Be sure to fully investigate the listings below to find the camp that’s the best fit for your child. Many financial literacy camps have limited space, so consider registering your child as soon as possible. You can also learn about other options for your child, in the content below the list.
Find financial literacy camps near you
There are financial literacy camps across Canada that teach the basics and more advanced features of financial literacy. Find your city in the list below, and find financial literacy camps near you.
What financial literacy camps teach
Financial literacy camps, broadly, focus on the issue of finance. They cover a wide range of topics, though. Here are just a few examples:
- How money works in the real world
- Managing money: spending and saving
- The value of money
- Differences between financial wants and needs
- How credit works
- How taxes work
- How to make money grow
- Investing money
Kids and teens with an abiding interest in financial literacy, who want to explore this topic throughout the year will benefit from programs that take place at different times of the year. These include
After-school financial literacy programs give kids an opportunity to learn outisde of school hours.
Financial literacy day camps are the most popular way of taking part in a camp like this.
Overnight financial literacy camps offer kids and teens a weeklong (or longer) immersion.
Why go to a financial literacy camp?
Financial literacy camps help kids and teens explore their interest in finance and the economy, help them clarify their future goals, and can even give them a head start on a career track. Here are some other reasons financial literacy camps are appealing to many, and why you should explore the full variety of financial literacy camps. To read about the benefits of camps in general, read our guide.
Learning opportunities: Your child will learn about various topics related to financial literacy (see above). They’ll be able to turn what may be an interest or a passion into knowledge that’s important, practical, and may lead to future opportunities.
Meet other kids with similar interests: At camp, your child will meet others who share their interest in money matters. They’ll be able to interact, work, and bounce ideas off other kids. They may even make some new friends.
See financial experts in action: Many camps expose kids to real world financial practicum, taught by finance experts already engaged in their field of interest. They may visit with, or be taught by, financial investors and analysts, accountants, stock brokers, economists, and others.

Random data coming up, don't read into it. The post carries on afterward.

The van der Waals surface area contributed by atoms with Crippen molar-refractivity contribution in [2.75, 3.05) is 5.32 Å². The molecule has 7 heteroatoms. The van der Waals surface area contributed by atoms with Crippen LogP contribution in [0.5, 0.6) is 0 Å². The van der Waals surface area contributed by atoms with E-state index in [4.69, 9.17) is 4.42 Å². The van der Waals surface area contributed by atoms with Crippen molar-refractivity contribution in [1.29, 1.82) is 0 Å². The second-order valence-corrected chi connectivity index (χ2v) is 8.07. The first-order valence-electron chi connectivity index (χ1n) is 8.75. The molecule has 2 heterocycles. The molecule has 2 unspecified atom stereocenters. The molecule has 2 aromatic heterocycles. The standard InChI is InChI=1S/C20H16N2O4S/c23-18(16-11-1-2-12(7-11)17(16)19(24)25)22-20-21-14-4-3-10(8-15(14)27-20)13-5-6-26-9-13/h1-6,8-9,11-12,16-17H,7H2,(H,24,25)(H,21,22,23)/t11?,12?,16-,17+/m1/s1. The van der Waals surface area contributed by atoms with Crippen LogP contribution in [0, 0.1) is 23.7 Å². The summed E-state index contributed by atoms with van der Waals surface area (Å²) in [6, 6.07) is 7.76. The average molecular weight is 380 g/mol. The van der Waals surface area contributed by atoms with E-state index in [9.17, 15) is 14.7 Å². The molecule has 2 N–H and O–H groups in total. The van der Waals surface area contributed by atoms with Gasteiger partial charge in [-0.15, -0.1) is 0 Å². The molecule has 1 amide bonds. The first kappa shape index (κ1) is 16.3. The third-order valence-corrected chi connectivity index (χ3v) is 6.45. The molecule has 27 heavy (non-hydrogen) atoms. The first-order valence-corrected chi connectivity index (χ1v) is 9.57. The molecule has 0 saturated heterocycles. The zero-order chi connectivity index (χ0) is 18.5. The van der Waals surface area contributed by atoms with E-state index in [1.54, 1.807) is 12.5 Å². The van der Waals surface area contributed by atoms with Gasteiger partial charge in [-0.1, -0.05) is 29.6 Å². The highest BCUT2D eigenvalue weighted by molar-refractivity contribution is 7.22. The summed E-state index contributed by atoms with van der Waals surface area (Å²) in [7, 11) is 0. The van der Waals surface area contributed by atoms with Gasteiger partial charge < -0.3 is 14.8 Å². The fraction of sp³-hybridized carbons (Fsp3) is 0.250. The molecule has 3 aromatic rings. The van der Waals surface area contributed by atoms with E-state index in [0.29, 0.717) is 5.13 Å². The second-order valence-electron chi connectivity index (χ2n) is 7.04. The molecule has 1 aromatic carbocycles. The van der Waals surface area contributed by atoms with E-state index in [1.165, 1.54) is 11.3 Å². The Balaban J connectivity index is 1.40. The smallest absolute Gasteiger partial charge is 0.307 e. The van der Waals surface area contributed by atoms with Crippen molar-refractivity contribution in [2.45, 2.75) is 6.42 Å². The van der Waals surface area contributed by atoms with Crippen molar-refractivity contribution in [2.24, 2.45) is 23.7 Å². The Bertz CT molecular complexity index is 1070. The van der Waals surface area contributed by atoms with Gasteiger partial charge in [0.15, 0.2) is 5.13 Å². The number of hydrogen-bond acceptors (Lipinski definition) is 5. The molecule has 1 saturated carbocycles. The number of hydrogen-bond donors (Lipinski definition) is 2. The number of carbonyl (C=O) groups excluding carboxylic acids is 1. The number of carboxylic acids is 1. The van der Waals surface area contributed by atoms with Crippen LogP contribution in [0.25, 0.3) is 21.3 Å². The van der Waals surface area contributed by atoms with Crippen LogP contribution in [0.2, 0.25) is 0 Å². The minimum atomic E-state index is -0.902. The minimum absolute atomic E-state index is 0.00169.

Learning about financial technology and tools: Your child will be exposed to a variety of media and tools to help them learn about money and eventually work with their finances. They may learn to use such tools as
- Income tax software
- Interest calculators
- Financial goal calculators
- Mortgage qualifiers
- Credit card comparisons
- Financial assessment quizzes
Career trajectories in finance
Finance is an extremely broad field of study, and there are many jobs in finance. While it would be impossible to survey the entire landscape, we highlight some possible careers one might pursue with a background in finance (source: balancecareers.com).
Financial planners crunch numbers and apply principles of accounting to devise plans for investors. They also need to inspire trust in people and promote their services. According to the Bureau of Labor Statistics, personal financial advisors earned an average of $88,890 in May 2018.
Financial analysts research stocks, bonds, companies, and industries to assist bankers, investors, and corporate finance officers. They build financial models and conduct complex quantitative analyses. According to the Bureau of Labor Statistics, financial analysts earned an average salary of $85,660 in May 2018.
Budget analysts apply principles of finance to projects and proposals in the business, educational, governmental, and not-for-profit sectors. They analyze budgets and evaluate the financial impact of ventures and opportunities. According to the Bureau of Labor Statistics, budget analysts earned an average salary of $76,220 in May 2018.
Actuaries play a leadership role in financially-oriented businesses such as insurance, banking, rating agencies, and accounting firms. They use sophisticated software to perform calculations and represent their findings. According to the Bureau of Labor Statistics, actuaries earned an average of $102,880 in May 2018.
Credit analysts evaluate the financial standing of loan prospects and assess the risks involved with offering them financing. According to the Bureau of Labor Statistics, credit analysts earned an average salary of $71,270 in May 2018.
Questions to ask financial literacy camps
Explore listings on our site to find a wide variety of camps. To learn more about these camps, you can meet many of them at the Toronto Camp Expo. There, you can meet the directors of financial literacy camps face-to-face, ask them whatever concerns or questions you have, and learn what you need to know.
Here are some questions to get you started:
- What level or age group is your camp intended for?
- What topics do you cover?
- Who are your instructors and what are their credentials?
- What is your method of instruction?
- What skills and knowledge can my child expect to acquire?
- What other programs do you have that might interest my child?
Find more tips on choosing a camp in our advice section:
Sources and further reading
Financial Literacy for Kids, National Financial Educators Council
Seven Lessons to Teach your Kids about Financial Literacy, Chartered Professional Accountants of Canada
How to Teach Kids about Money, Money Prodigy
Best Jobs for Graduates with a Finance Degree, The Balance Careers